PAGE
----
New NSW Attorney General Greg Smith wants sweeping reforms of the state's over-crowded prison system.
TONY JONES, PRESENTER: Over the past decade, the New South Wales prison population has soared as politicians, pressure groups and media have called for longer sentences and tougher bail laws.
NSW is well behind Victoria when it comes to diverting offenders away from the prison system and reducing the rate of re-offending.
With the Liberal Party now in power in NSW, the new Attorney General Greg Smith wants to bring sweeping reforms to the state's prison system and reduce Australia's largest jail population.
John Stewart reports.
JOHN STEWART, REPORTER: In NSW, longer sentences and tougher bail laws have produced a booming prison population. There are now more than 10,000 inmates. The NSW imprisonment rate is about twice that of Victoria and changes to the state's bail laws have also seen a sharp rise in the juvenile prison population.
The state's new Attorney General, Greg Smith, says he's determined to change the system.
GREG SMITH, NSW ATTORNEY GENERAL: A couple of years ago, premier Nathan Rees seemed to think it was a badge of honour to have over 10,000 people in the jails. I thought it was a disgrace. And it just reflects either that we've got a lot more crime in this state or that somehow our policies on sentencing and that have been skewed.
JOHN STEWART: More than half of all Australian prisons are in NSW. It's a system which costs taxpayers more than $1 billion a year to build and maintain. Greg Smith says he'll review the state's Bail Act and consider non-custodial sentences and new drug treatment programs.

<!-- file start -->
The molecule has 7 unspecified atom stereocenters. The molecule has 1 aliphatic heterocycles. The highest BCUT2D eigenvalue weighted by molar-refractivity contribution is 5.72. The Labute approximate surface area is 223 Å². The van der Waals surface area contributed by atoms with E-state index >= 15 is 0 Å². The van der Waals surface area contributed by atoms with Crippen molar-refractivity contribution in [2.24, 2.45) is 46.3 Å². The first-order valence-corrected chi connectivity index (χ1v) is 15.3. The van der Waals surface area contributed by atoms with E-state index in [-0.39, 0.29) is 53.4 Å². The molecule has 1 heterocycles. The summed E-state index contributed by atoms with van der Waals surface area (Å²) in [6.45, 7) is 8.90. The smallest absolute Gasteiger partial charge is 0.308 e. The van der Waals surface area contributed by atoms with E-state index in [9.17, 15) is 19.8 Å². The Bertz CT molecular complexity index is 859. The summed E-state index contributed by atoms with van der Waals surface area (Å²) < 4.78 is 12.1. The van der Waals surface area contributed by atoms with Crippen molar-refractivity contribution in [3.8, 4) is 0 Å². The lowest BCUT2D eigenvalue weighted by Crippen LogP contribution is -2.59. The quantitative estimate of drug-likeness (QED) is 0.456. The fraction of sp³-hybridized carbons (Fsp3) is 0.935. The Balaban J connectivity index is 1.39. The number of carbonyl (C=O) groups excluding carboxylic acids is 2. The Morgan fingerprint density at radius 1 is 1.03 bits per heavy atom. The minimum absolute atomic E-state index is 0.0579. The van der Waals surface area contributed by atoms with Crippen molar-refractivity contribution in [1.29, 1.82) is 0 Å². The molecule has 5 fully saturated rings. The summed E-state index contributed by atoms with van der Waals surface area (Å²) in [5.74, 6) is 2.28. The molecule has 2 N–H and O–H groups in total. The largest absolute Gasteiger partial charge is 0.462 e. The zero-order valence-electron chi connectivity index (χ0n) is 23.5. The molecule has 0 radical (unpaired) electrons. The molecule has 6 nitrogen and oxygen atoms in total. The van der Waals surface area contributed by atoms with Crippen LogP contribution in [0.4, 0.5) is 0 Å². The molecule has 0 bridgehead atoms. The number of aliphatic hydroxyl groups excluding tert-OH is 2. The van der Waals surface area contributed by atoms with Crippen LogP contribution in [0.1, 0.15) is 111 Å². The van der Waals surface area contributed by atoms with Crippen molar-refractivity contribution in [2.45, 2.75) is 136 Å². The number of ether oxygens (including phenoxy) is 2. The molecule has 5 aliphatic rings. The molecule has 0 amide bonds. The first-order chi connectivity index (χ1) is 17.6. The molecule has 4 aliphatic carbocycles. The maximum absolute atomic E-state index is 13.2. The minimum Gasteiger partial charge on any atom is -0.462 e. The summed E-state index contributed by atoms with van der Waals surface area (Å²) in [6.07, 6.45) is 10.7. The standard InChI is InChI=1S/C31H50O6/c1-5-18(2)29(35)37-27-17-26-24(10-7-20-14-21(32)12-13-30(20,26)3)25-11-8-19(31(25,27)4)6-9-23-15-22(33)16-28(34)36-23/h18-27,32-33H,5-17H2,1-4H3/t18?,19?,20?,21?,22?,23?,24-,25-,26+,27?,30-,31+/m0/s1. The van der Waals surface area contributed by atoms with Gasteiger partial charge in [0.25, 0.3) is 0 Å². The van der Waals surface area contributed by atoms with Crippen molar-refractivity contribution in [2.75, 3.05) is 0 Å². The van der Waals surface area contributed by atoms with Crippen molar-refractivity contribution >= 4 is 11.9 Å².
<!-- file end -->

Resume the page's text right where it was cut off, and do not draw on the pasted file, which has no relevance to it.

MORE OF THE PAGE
GREG SMITH: We need to divert as many people as we can from the system, people with problems, such as people with mental issues, and in the case of people with drug addiction and that, I want to set up a 300-bed, serious drug place where we can rehabilitate them intensively so that we can get them off drugs. Now you'd have to follow that up with I think probably NGOs in the main, non-government organisations, helping them after they leave prison, get a job and find somewhere to live.
JOHN STEWART: Harold Sperling is a former Supreme Court judge. During the past decade he's watched with alarm as the NSW prison population continued to climb.
HAROLD SPERLING, CRIME AND JUSTICE REFORM COMMITTEE: Increasing at about five per cent per annum over the last 10 years. If we keep on going at that pace, we'll be like California, with more money being spent on prisons than being spent on education. Now that's just not sustainable.
JOHN STEWART: Mr Sperling is now campaigning to reform criminal laws and the state's prisons.
HAROLD SPERLING: There are four times as many juveniles in detention awaiting trial in NSW as there are in Victoria. There are almost twice as many adults in prison in NSW as there are in Victoria, and the crime rates are no different.
JOHN STEWART: The man in charge of the state's gaols, Commissioner Ron Woodham, has been working in the prison system for over 40 years. He's been in the top job since 2002 and has a reputation for being tough on prisoners and keeping a lid on the system.
The new Attorney General's plans for sweeping reforms include greater scrutiny of Woodham's administration.
GREG SMITH: Well I don't expect that Mr Woodham wants to retire or will retire at this stage. We'll see how we can work together. I think I'm putting a lot of reforms up that seem to go against the culture that's existed in recent years such as an inspector of corrections. That position was previously abolished.
JOHN STEWART: Greg Smith is not all sweetness and light. He's also talking about jailing repeat offender graffiti artists, a crime which he says is not investigated enough.
John Stewart, Lateline.